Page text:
# A peek through the imaginary looking glass

Plymouth, December 2018

# Before starting

• Thank you very much for the invitation

# Recalling projective geometry

The set of lines through a point.

# Recalling projective geometry

Parametrized by the points in a line.

Except for one.

# Recalling projective geometry

Solution: add one point to the line

• The projective line is the line completed with one point at infinity.

# From Euclid:

A line cuts a circle in two points:

# From Euclid:

A line cuts a circle in two points:

# From Euclid:

A line cuts a circle in two points... or not:

# Algebraicaly:

$(x-2)^2+y^2-2 = 0$

$y=\lambda\cdot x$

# Algebraicaly:

$(x-2)^2 + (\lambda \cdot x)^2 -2 = 0$

# Algebraicaly:

$(\lambda^2+1)x^2 - 4x + 2 = 0$

# Algebraicaly:

$x = \frac{2\pm\sqrt{2-2\lambda^2}}{\lambda^2+1}$

• $$\lambda \leq 1$$: real solutions
• $$\lambda \gt 1$$: complex solutions

# Through the looking glass... to other dimensions

From "Alice through the looking glass"

# Lines

$$y = \lambda x$$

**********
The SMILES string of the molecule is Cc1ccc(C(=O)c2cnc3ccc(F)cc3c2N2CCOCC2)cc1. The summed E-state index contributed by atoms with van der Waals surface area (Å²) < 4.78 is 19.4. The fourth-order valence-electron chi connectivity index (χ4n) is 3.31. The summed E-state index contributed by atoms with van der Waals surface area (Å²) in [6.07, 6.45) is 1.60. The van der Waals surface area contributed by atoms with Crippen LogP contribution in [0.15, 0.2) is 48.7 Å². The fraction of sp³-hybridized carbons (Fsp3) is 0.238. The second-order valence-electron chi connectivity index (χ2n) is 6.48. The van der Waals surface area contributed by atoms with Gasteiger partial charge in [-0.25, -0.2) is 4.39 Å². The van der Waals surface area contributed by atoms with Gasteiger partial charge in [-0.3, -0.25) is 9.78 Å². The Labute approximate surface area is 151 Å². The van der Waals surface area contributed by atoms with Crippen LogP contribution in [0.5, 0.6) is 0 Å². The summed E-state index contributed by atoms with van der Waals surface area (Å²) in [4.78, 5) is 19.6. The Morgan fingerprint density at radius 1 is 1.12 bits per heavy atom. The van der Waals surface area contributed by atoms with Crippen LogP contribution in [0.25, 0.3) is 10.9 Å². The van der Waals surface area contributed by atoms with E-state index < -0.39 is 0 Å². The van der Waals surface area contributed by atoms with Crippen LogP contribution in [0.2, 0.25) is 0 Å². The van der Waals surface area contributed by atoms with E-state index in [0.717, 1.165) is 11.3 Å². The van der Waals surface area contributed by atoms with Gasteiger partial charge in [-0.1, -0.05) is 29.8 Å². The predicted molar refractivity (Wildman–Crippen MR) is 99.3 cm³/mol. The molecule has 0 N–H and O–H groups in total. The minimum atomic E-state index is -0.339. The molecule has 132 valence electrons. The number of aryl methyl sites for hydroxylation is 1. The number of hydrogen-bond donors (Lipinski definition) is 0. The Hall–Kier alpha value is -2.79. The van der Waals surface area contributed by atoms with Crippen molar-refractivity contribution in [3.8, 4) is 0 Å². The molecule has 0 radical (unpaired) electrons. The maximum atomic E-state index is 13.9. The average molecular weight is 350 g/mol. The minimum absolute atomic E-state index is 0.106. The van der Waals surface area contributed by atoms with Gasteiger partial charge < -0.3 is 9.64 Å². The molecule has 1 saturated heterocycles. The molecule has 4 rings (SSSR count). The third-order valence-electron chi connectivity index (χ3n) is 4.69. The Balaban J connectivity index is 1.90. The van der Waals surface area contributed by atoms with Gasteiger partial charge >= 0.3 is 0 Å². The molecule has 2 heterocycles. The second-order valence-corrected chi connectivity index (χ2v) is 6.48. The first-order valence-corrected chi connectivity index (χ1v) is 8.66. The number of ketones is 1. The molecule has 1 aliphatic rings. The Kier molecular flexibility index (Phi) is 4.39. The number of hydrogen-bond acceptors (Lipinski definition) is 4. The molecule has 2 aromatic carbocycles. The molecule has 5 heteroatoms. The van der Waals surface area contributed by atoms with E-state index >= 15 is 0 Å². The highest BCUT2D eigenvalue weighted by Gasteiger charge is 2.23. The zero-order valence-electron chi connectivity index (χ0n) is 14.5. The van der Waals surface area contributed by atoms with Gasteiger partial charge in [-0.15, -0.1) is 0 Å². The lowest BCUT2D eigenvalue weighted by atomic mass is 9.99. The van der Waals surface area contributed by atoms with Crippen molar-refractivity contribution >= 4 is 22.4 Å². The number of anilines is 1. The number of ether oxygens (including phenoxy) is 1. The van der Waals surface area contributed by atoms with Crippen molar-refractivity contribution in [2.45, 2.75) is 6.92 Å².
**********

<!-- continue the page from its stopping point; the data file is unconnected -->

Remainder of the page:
# Lines

$$y = \lambda x$$

Is homeomorphic to the $$x$$ axis: the complex plane.

# What happens around the discriminant?

$$y = \sqrt{x}$$

# What happens around the discriminant?

• $$x = e^{2\pi i\theta}$$
• $$y = \pm e^{\pi i\theta}$$
• As $$x$$ makes the full turn, $$y$$ makes half a turn

# Higher degrees: elliptic curves

$$y^2 = x^3-x$$

# Higher degrees: elliptic curves

$$y^2 = x^3-x$$

# Higher degrees: elliptic curves

$$y^2 = x^3-x$$

# And so on...

Theorem: a smooth complex projective curve of degree $$d$$ has the topology of a surface of genus $$\frac{(d-1)(d-2)}{2}$$

# Let's look closely

$$x^3-y^2=0$$

# Let's look closely

$$x^3-y^2=0$$

# Let's look closely

$$x^3-y^2=0$$

# Local topology of singularities

• It is the topological cone over the intersection with the boundary of the Milnor ball
• So... what is this intersection?

# Local topology of singularities

• The boundary of the Milnor ball is $$\mathbb{S}^3$$
• The part of the complex curve inside the disk is a piece of surface
• The intersection with the boundary is the boundary of a piece of surface:
• a curve without boundary.

# Closed curves in $$\mathbb{S}^3$$

• With one component: knots
• Can be seen in $$\mathbb{R}^3$$ by stereographic projection

# Picard-Lefschetz theory

Theorem: The singular curve is the result of collapsing some circles (vanishing cycles) on the Milnor fibre.

Questions?